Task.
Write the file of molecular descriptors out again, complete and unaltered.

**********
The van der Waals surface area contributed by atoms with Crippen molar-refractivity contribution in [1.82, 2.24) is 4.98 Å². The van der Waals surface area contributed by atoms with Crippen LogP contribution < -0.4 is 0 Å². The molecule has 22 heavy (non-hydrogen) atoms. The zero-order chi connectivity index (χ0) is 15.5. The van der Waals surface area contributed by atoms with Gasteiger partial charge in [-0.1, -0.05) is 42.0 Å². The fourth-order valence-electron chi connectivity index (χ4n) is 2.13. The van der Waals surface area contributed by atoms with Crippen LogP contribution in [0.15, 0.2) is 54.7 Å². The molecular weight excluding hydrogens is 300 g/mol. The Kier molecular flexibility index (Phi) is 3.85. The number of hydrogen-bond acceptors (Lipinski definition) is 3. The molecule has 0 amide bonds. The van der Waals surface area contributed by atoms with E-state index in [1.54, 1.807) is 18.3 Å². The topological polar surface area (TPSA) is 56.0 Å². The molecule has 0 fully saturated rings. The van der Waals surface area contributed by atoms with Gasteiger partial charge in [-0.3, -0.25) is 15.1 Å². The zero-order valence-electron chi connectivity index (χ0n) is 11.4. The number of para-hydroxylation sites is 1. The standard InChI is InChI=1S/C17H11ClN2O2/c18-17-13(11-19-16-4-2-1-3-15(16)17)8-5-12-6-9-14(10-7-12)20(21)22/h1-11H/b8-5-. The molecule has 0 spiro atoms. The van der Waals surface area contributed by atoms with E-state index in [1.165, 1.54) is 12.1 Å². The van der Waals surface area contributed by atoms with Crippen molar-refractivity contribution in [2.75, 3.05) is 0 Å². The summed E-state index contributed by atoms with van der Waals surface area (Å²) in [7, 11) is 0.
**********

The van der Waals surface area contributed by atoms with Crippen molar-refractivity contribution in [1.82, 2.24) is 4.98 Å². The van der Waals surface area contributed by atoms with Crippen LogP contribution < -0.4 is 0 Å². The molecule has 22 heavy (non-hydrogen) atoms. The zero-order chi connectivity index (χ0) is 15.5. The van der Waals surface area contributed by atoms with Gasteiger partial charge in [-0.1, -0.05) is 42.0 Å². The fourth-order valence-electron chi connectivity index (χ4n) is 2.13. The van der Waals surface area contributed by atoms with Crippen LogP contribution in [0.15, 0.2) is 54.7 Å². The molecular weight excluding hydrogens is 300 g/mol. The Kier molecular flexibility index (Phi) is 3.85. The number of hydrogen-bond acceptors (Lipinski definition) is 3. The molecule has 0 amide bonds. The van der Waals surface area contributed by atoms with E-state index in [1.54, 1.807) is 18.3 Å². The topological polar surface area (TPSA) is 56.0 Å². The molecule has 0 fully saturated rings. The van der Waals surface area contributed by atoms with Gasteiger partial charge in [-0.3, -0.25) is 15.1 Å². The zero-order valence-electron chi connectivity index (χ0n) is 11.4. The number of para-hydroxylation sites is 1. The standard InChI is InChI=1S/C17H11ClN2O2/c18-17-13(11-19-16-4-2-1-3-15(16)17)8-5-12-6-9-14(10-7-12)20(21)22/h1-11H/b8-5-. The molecule has 0 spiro atoms. The van der Waals surface area contributed by atoms with E-state index in [1.165, 1.54) is 12.1 Å². The van der Waals surface area contributed by atoms with Crippen molar-refractivity contribution in [2.75, 3.05) is 0 Å². The summed E-state index contributed by atoms with van der Waals surface area (Å²) in [7, 11) is 0.